2.     General Counsel's Opposition

      The General Counsel asserts that the Judge was correct in finding, "for the reasons set forth in his Decision and Order," that the Authority has jurisdiction over this case. General Counsel Opposition (GC's Opposition) at 6. In support, the General Counsel argues that "the Authority recently considered and rejected the same arguments" in American Federation of Government Employees, Local 1917 and U.S. Department of Justice, Immigration and Naturalization Service, New York, New York, 55 FLRA 228 (1999) (INS, New York).

3.     Charging Party's Opposition

      The Charging Party argues that the Immigration Act does not "operate[ ] as an exception to the duty to bargain" under the Labor-Management Relations Statute because "[t]he Immigration Act is only tangentially related to this dispute." Charging Party's Opposition (CP's Opposition) at 2-3. In support, the Charging Party argues that in INS, New York, 55 FLRA 228, the Authority "specifically rejected" arguments similar to those brought by the Respondent in this case. CP's Opposition at 3. The Charging Party also cites National Treasury Employees Union v. FLRA, 112 F.3d 402 (9th Cir. 1997), and U.S. Department of Justice, Federal Bureau of Prisons, Medical Facility for Federal Prisons and AFGE, Local 1612, 51 FLRA 1126 (1996), for the proposition that the D.C. Circuit Court of Appeals' decision in Customs Service does not apply to this case.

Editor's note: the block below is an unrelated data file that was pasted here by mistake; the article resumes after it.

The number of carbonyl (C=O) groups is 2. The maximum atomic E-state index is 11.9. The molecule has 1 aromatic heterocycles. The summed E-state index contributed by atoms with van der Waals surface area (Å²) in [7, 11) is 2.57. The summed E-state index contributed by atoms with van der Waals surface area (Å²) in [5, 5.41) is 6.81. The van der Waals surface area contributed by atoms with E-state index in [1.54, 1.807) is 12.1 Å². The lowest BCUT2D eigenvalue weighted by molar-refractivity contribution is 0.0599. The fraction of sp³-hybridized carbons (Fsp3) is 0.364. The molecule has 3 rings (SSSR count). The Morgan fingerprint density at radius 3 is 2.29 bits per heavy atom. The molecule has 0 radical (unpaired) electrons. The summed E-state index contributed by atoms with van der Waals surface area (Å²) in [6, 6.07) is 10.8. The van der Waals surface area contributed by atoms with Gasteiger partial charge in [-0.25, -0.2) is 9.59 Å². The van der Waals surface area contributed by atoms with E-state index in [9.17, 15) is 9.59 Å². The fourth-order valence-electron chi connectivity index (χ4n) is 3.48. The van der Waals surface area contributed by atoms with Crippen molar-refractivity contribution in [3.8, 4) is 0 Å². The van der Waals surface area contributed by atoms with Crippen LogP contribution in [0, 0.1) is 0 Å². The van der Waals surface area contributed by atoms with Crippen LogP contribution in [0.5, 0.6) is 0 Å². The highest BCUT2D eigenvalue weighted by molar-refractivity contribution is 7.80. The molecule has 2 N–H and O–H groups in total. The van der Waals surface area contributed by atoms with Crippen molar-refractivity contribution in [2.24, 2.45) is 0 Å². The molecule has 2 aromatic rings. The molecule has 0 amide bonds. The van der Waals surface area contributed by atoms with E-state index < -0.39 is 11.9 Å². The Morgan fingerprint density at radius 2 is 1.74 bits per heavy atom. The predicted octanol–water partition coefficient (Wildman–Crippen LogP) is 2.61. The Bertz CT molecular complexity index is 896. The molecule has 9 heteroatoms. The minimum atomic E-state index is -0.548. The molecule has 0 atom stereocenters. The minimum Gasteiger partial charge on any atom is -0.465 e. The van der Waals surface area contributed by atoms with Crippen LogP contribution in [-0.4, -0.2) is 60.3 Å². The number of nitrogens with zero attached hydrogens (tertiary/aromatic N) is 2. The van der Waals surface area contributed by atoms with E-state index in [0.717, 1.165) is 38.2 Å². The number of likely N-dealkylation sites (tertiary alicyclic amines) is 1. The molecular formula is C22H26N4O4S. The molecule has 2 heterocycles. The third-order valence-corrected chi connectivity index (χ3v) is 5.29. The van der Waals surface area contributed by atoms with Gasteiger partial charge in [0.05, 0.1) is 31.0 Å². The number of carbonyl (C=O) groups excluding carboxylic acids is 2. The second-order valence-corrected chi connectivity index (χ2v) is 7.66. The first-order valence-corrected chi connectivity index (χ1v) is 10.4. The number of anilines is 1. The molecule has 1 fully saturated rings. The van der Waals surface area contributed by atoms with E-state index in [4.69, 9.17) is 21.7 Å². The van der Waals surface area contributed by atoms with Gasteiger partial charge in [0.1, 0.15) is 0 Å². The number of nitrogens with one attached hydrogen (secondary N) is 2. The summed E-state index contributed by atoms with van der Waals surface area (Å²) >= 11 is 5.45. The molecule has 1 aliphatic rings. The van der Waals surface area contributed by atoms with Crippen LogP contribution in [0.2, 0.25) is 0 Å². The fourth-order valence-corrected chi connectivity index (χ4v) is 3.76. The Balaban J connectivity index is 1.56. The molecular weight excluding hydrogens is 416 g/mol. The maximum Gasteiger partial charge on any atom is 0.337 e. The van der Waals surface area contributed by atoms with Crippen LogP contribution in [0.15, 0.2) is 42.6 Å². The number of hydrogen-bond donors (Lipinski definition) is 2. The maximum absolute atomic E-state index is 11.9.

B.     Analysis and Conclusions